Trump says tariffs on $200 bil. of Chinese goods will rise to 25%
WASHINGTON/BEIJING, Kyodo - U.S. President Donald Trump said Sunday that tariffs on $200 billion of Chinese goods will increase from 10 percent to 25 percent in the coming days, escalating the ongoing trade war between the world's two largest economies.
Trump, who made the announcement in a pair of tweets, complained trade talks are proceeding “too slowly” as Beijing tries to renegotiate, while China is reportedly ready to cancel its next trade dialogue with the United States scheduled later this week.
“The 10% will go up to 25% on Friday. 325 Billions Dollars of additional goods sent to us by China remain untaxed, but will be shortly, at a rate of 25%,” Trump said in the tweets.
“The Tariffs paid to the USA have had little impact on product cost, mostly borne by China,” Trump tweeted. “The Trade Deal with China continues, but too slowly, as they attempt to renegotiate. No!” Trump said.
If Washington slaps higher duties on Chinese products, Beijing is likely to take countermeasures, a development that would further roil world markets and affect global growth.
The social media posts, which hurt Asian stock markets at the beginning of the week, came as the two sides are scheduled to resume negotiations in Washington on Wednesday, the latest in several rounds of talks. The previous round was held last week in Beijing.
A Chinese delegation is preparing to visit the United States, Foreign Ministry spokesman Geng Shuang told reporters on Monday in Beijing, expressing willingness to continue trade negotiations with the Trump administration.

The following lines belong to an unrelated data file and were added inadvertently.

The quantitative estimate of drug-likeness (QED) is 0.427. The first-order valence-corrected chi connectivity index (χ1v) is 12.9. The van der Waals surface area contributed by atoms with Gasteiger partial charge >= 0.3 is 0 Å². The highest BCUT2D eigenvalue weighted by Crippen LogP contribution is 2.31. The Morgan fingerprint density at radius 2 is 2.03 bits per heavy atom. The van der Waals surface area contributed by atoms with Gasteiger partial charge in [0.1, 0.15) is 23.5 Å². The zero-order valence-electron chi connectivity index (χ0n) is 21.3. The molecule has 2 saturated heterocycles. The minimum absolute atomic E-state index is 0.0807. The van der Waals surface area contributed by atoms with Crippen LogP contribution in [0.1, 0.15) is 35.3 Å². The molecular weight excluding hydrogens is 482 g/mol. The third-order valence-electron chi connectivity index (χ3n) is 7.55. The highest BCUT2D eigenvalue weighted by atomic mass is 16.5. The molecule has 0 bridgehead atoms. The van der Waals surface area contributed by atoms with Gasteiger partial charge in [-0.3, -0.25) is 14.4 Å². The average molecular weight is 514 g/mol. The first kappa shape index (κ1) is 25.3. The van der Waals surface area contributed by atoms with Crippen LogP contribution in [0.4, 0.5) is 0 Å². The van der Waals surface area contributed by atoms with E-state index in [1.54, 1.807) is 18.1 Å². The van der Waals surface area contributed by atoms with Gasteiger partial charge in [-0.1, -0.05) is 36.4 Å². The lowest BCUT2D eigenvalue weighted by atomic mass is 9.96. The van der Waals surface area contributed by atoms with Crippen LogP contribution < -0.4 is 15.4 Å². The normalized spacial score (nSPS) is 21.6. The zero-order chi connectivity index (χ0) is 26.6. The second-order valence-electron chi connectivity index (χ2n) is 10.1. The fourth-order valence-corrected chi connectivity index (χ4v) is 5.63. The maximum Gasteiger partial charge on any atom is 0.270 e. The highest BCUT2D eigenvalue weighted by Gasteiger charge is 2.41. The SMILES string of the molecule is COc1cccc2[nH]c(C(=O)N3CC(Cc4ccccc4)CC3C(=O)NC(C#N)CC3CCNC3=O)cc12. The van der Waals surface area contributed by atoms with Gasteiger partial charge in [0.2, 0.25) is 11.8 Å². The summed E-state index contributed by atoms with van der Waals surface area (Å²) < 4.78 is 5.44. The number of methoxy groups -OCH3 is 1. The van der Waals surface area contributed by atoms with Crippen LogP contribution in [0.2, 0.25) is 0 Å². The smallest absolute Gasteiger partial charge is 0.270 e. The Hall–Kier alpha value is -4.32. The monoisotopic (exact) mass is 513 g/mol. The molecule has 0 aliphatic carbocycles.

Chinese officials have said Beijing would not bend to pressure tactics and would remain committed to its pledge to avoid negotiating under duress by potentially aborting the trip, the U.S. daily reported.
The South China Morning Post, meanwhile, said Monday that Beijing may cut short Vice Premier Liu He's planned trip to Washington this week, citing a source who has been briefed on the latest arrangements.
Liu, Chinese President Xi Jinping's economic advisor and chief trade negotiator, could depart Beijing on Thursday, three days later than previously scheduled, and leave Washington a day later, the source said, according to Hong Kong's English-language newspaper.
Since July last year, the Trump administration, dissatisfied with what it sees as China's unfair trade practices -- including alleged intellectual property theft, forced technology transfer and currency devaluation -- has raised tariffs on imported goods from the Asian giant.
In retaliation, China increased tariffs on U.S. imports. The tit-for-tat trade conflict between the world's two largest economies has led to increased concerns for the health of the global economy.
Upon the signing of any potential deal, the Trump administration has stated it plans to maintain tariffs on Chinese imports until Beijing implements commitments it has made, while China has called for their immediate lifting.
Trump and Xi agreed in December to suspend any more tariff hikes, and since then Washington and Beijing have been pursuing an agreement.
At present, the Trump administration has imposed tariffs on a total of $250 billion in Chinese imports -- or about half of the goods the United States imports from China each year -- in response to Chinese companies' alleged intellectual property and technology theft.
Of the total, a 25 percent tariff has been imposed on $50 billion worth of Chinese imports and a 10 percent duty on the remainder.
The United States and China have so far agreed to limit Beijing's ability to manipulate the value of its currency for unfair trade advantage.
China has also pledged to buy an additional 10 million tons of American soybeans as part of an effort to reduce the massive trade deficit between the countries. (Kyodo)